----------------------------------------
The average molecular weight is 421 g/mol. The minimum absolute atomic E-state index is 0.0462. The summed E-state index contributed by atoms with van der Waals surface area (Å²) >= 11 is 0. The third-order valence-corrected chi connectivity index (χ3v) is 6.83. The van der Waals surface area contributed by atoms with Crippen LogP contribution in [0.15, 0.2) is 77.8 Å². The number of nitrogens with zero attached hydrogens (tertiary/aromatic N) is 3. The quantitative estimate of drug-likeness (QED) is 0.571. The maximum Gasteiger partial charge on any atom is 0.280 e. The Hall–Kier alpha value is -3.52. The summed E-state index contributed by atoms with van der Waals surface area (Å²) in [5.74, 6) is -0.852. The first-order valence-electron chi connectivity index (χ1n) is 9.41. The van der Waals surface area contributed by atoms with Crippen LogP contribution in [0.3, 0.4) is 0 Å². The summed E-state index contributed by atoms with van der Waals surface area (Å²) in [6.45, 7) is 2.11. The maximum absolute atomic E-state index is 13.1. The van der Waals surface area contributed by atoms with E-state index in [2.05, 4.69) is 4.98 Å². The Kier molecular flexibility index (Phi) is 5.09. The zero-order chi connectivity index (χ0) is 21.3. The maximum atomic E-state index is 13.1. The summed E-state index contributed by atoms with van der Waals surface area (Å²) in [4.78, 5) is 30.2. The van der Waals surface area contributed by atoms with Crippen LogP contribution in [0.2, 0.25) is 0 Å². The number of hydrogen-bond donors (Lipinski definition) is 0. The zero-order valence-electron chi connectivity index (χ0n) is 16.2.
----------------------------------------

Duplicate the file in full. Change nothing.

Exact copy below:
The average molecular weight is 421 g/mol. The minimum absolute atomic E-state index is 0.0462. The summed E-state index contributed by atoms with van der Waals surface area (Å²) >= 11 is 0. The third-order valence-corrected chi connectivity index (χ3v) is 6.83. The van der Waals surface area contributed by atoms with Crippen LogP contribution in [0.15, 0.2) is 77.8 Å². The number of nitrogens with zero attached hydrogens (tertiary/aromatic N) is 3. The quantitative estimate of drug-likeness (QED) is 0.571. The maximum Gasteiger partial charge on any atom is 0.280 e. The Hall–Kier alpha value is -3.52. The summed E-state index contributed by atoms with van der Waals surface area (Å²) in [5.74, 6) is -0.852. The first-order valence-electron chi connectivity index (χ1n) is 9.41. The van der Waals surface area contributed by atoms with Crippen LogP contribution in [0.3, 0.4) is 0 Å². The summed E-state index contributed by atoms with van der Waals surface area (Å²) in [6.45, 7) is 2.11. The maximum absolute atomic E-state index is 13.1. The van der Waals surface area contributed by atoms with E-state index in [2.05, 4.69) is 4.98 Å². The Kier molecular flexibility index (Phi) is 5.09. The zero-order chi connectivity index (χ0) is 21.3. The maximum atomic E-state index is 13.1. The summed E-state index contributed by atoms with van der Waals surface area (Å²) in [4.78, 5) is 30.2. The van der Waals surface area contributed by atoms with Crippen LogP contribution in [0.2, 0.25) is 0 Å². The number of hydrogen-bond donors (Lipinski definition) is 0. The zero-order valence-electron chi connectivity index (χ0n) is 16.2.